Nanocalorimetry is still considered as an emerging field from 1970s. Traditional DSC requires relatively large amounts of test material, and thermal analyses on nanoscale samples are difficult. DSCs are limited to taking one measurement at a time, and a new sample must be loaded between each measurement. This severely limits the use of a traditional DSC in combinatorial studies at the nanoscale.
Mecwins offers a solution: a sensitive nanocalorimetric technology based on microcantilever sensors. We present a tecnique for the optical readout of the profile of microcantilever arrays with subnanometer resolution and a processing speed of about ten cantilevers per second.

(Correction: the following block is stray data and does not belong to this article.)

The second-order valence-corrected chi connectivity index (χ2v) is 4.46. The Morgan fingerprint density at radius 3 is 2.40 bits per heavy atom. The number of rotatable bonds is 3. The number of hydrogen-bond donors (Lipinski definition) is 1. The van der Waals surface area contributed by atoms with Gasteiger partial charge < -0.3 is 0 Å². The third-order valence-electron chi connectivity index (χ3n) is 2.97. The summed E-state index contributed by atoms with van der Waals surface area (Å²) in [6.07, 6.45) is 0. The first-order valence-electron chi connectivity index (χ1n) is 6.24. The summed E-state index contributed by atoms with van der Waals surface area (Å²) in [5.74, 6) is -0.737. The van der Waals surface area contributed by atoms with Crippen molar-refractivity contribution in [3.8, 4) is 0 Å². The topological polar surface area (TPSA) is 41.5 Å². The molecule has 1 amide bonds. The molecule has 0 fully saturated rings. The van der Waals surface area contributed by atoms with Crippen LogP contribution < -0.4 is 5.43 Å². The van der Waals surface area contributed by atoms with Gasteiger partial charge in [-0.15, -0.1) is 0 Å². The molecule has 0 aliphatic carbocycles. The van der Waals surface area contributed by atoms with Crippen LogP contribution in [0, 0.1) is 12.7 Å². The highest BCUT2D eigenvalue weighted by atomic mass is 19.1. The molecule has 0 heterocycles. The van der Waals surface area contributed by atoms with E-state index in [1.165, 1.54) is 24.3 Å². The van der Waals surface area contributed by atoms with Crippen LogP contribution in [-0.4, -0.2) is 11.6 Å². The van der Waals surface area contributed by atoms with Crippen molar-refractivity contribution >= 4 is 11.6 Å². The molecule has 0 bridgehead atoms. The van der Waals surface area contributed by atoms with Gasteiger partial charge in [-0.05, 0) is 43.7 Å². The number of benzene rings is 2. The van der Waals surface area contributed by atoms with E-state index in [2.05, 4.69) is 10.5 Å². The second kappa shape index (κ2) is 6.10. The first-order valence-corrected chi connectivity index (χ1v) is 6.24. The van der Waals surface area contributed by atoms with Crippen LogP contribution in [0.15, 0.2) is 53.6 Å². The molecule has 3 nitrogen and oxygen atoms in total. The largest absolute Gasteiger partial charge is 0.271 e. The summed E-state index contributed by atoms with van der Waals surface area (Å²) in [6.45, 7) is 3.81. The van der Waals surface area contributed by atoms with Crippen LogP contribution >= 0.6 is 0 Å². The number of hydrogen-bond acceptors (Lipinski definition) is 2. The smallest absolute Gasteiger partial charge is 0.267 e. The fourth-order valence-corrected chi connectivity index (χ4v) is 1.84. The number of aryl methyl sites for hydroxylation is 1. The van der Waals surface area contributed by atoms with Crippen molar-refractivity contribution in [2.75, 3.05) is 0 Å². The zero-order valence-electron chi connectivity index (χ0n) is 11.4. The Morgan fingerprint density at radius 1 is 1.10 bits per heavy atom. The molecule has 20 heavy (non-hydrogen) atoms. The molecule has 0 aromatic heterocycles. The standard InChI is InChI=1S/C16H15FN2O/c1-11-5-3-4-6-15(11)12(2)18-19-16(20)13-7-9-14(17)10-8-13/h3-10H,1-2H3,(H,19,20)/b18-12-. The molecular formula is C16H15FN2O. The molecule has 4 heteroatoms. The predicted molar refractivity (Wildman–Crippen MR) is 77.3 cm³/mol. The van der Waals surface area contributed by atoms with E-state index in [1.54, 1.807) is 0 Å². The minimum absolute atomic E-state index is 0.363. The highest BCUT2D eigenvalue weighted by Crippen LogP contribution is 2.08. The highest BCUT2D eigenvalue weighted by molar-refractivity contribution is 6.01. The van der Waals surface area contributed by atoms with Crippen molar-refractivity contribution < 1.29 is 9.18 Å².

The technology combines very short response (1 ms) times with very small sample consumption (1 pg). A mass reduction of test material of ten orders of magnitude with respect to conventional DSC measurements.
Cantilevers can be used as precise thermometers or calorimeters by exploiting the bimetallic effect. If the cantilever beam is coated by a material having a different coefficient of thermal expansion than that of the material making up the cantilever itself, it will undergo a deflection as a result of temperature changes.
The use of this bimaterial effect can be utilized to transform the cantilever into a sensitive calorimeter. The small size and heat capacity of micro-cantilevers makes them remarkable calorimeters with picojoule sensitivities and millisecond time resolution, as compared to conventional differential scanning calorimeters.
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